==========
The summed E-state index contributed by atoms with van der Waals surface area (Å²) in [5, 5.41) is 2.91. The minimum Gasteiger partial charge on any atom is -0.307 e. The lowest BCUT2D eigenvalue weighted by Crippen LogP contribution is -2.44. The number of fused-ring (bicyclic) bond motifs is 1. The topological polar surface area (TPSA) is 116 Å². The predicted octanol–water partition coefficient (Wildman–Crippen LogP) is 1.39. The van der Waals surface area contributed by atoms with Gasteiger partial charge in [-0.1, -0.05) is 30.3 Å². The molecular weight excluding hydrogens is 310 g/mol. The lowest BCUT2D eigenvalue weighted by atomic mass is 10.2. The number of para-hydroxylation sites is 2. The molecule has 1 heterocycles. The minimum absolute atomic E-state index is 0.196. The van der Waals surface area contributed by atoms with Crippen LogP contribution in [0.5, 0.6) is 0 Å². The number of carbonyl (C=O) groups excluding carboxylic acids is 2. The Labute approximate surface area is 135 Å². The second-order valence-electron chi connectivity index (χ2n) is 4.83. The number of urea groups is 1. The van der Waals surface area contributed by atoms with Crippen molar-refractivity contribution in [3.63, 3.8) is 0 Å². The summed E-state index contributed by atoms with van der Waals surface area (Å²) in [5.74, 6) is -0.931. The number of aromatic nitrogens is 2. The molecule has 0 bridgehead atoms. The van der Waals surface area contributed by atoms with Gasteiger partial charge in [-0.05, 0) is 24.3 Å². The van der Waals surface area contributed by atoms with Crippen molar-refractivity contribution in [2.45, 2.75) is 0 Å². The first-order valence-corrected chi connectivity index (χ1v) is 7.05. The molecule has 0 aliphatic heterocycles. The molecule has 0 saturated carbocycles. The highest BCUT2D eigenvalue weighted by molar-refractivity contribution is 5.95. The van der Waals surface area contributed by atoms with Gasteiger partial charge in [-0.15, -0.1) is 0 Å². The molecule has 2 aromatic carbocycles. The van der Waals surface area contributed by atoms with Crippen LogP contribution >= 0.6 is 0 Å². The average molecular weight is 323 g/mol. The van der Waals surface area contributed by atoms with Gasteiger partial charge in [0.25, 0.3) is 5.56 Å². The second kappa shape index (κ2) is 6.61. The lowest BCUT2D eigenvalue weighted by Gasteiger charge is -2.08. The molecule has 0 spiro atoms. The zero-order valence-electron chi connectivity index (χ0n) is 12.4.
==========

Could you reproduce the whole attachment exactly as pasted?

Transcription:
The summed E-state index contributed by atoms with van der Waals surface area (Å²) in [5, 5.41) is 2.91. The minimum Gasteiger partial charge on any atom is -0.307 e. The lowest BCUT2D eigenvalue weighted by Crippen LogP contribution is -2.44. The number of fused-ring (bicyclic) bond motifs is 1. The topological polar surface area (TPSA) is 116 Å². The predicted octanol–water partition coefficient (Wildman–Crippen LogP) is 1.39. The van der Waals surface area contributed by atoms with Gasteiger partial charge in [-0.1, -0.05) is 30.3 Å². The molecular weight excluding hydrogens is 310 g/mol. The lowest BCUT2D eigenvalue weighted by atomic mass is 10.2. The number of para-hydroxylation sites is 2. The molecule has 1 heterocycles. The minimum absolute atomic E-state index is 0.196. The van der Waals surface area contributed by atoms with Crippen LogP contribution in [0.5, 0.6) is 0 Å². The number of carbonyl (C=O) groups excluding carboxylic acids is 2. The Labute approximate surface area is 135 Å². The second-order valence-electron chi connectivity index (χ2n) is 4.83. The number of urea groups is 1. The van der Waals surface area contributed by atoms with Crippen molar-refractivity contribution in [3.63, 3.8) is 0 Å². The summed E-state index contributed by atoms with van der Waals surface area (Å²) in [5.74, 6) is -0.931. The number of aromatic nitrogens is 2. The molecule has 0 bridgehead atoms. The van der Waals surface area contributed by atoms with Gasteiger partial charge in [-0.05, 0) is 24.3 Å². The van der Waals surface area contributed by atoms with Crippen molar-refractivity contribution in [2.45, 2.75) is 0 Å². The first-order valence-corrected chi connectivity index (χ1v) is 7.05. The molecule has 0 aliphatic heterocycles. The molecule has 0 saturated carbocycles. The highest BCUT2D eigenvalue weighted by molar-refractivity contribution is 5.95. The van der Waals surface area contributed by atoms with Gasteiger partial charge in [-0.15, -0.1) is 0 Å². The molecule has 2 aromatic carbocycles. The van der Waals surface area contributed by atoms with Crippen LogP contribution >= 0.6 is 0 Å². The average molecular weight is 323 g/mol. The van der Waals surface area contributed by atoms with Gasteiger partial charge in [0.25, 0.3) is 5.56 Å². The second kappa shape index (κ2) is 6.61. The lowest BCUT2D eigenvalue weighted by Gasteiger charge is -2.08. The molecule has 0 spiro atoms. The zero-order valence-electron chi connectivity index (χ0n) is 12.4.